A short impression on the 6th astrofest in Bieszczady Mountains, Poland, that took place in April 2010. The film combines time-lapse and real-time footage to give the impression of the event and reveal the beauty of the night sky in one of the most unpolluted by artificial light places in Poland, the passion for the star gazing, astronomy and astrophotography.
“This year’s astrofest in Bieszczady wasn’t certainly of the most rewarding in terms of good weather conditions, so the most of footage was collected during the only one night that was suitable for star gazing. There was not too many occasions to photograph the amateurs of star gazing and astrophotography, but the one night available has been used efficiently.
The gear worked almost non stop – during the dusk I filmed the astronomers setting up for observations and during the night the timelapse footage was being captured. And at the dawn I had to remove thick layer of frost from my equipment as the temperature went down to about minus 5 centigrade.
I think of this film as a prelude to shooting something more elaborate and I hope to shoot this year more refined and detailed picture revealing the passion for stargazing and astrphotography. I hope the weather will be more helpful during the upcoming astrofests this year.” – Says Patryk Kizny, the author of the film.
The film has been created using standard video and time lapse techniques using Canon gear – the remarkable 5D MKII and also a 550D. A wide range of accessories and other equipment has been used. Time lapse shots consist of thousands frames, therefore it has become possible to capture the faint details of the Mmilky Way.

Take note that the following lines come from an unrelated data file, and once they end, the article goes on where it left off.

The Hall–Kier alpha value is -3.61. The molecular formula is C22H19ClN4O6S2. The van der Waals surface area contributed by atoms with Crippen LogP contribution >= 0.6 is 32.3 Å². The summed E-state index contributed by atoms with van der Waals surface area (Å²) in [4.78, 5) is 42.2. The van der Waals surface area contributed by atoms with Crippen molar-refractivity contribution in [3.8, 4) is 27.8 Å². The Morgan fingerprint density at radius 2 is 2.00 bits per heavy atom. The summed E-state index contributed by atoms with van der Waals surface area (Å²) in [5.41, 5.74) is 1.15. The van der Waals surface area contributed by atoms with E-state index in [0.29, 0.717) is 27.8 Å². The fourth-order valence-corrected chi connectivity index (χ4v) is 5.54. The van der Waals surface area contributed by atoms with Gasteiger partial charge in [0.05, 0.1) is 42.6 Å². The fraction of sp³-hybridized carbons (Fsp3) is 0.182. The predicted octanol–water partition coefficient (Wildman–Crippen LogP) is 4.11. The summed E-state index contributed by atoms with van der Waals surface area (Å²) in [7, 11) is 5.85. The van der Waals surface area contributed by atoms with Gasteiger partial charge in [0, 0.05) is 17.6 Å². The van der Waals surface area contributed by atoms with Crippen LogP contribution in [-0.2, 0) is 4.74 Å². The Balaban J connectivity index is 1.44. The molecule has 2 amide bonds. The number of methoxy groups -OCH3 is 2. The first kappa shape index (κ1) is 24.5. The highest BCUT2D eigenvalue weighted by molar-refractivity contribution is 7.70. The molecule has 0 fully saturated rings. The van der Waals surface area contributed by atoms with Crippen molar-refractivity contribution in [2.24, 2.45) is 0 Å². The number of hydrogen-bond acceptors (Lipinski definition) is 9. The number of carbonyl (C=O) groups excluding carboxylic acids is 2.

“Acquisition and processing of such amount of footage is really time consuming and demanding at each production stage, but it is also highly rewarding. It is the only way to get satisfying results. This sort of image quality would not be possible in any of the standard production methods.
The first technical problem to be solved is the smooth adjustment of the exposure during the dusk to night transition. Each of individual frames need to be exposed carefully and at the same time it is required that the frames be even in order to prevent flickering, which is hard to be removed in post processing. At the same time it is essential to keep the exposure time at the hisest level possible to get the smooth motion during panned shots and reveal faint details of our galaxy.
Night shots are captured at about 15s – 30s per frame exposure. It means that one second of the final footage represents more than half an hour of real-time exposure. The whole night of shooting is compressed to a total of about a minute of footage. A huge amount of data needs to be precessed and this is a challenge event for quite strong computers. It also requires experience and skills in processing to avoid data loss at each of steps.
Panning in this sort of shots also requires special equipment. We use a modified astronomic azimuthal mount with a programmable electric drive (Meade DS2000 and a Meade 497 controller) to deal with such challenges. The mount lets us to turn the pan/tilt head about 10 or 15 degrees in about an hour. This would not be possible with manual operation of the tripod head.
More advanced dolly timelapse shots (not used in this movie) are achieved with use of our custom designed dolly also controlled by the Mead 497 controller.”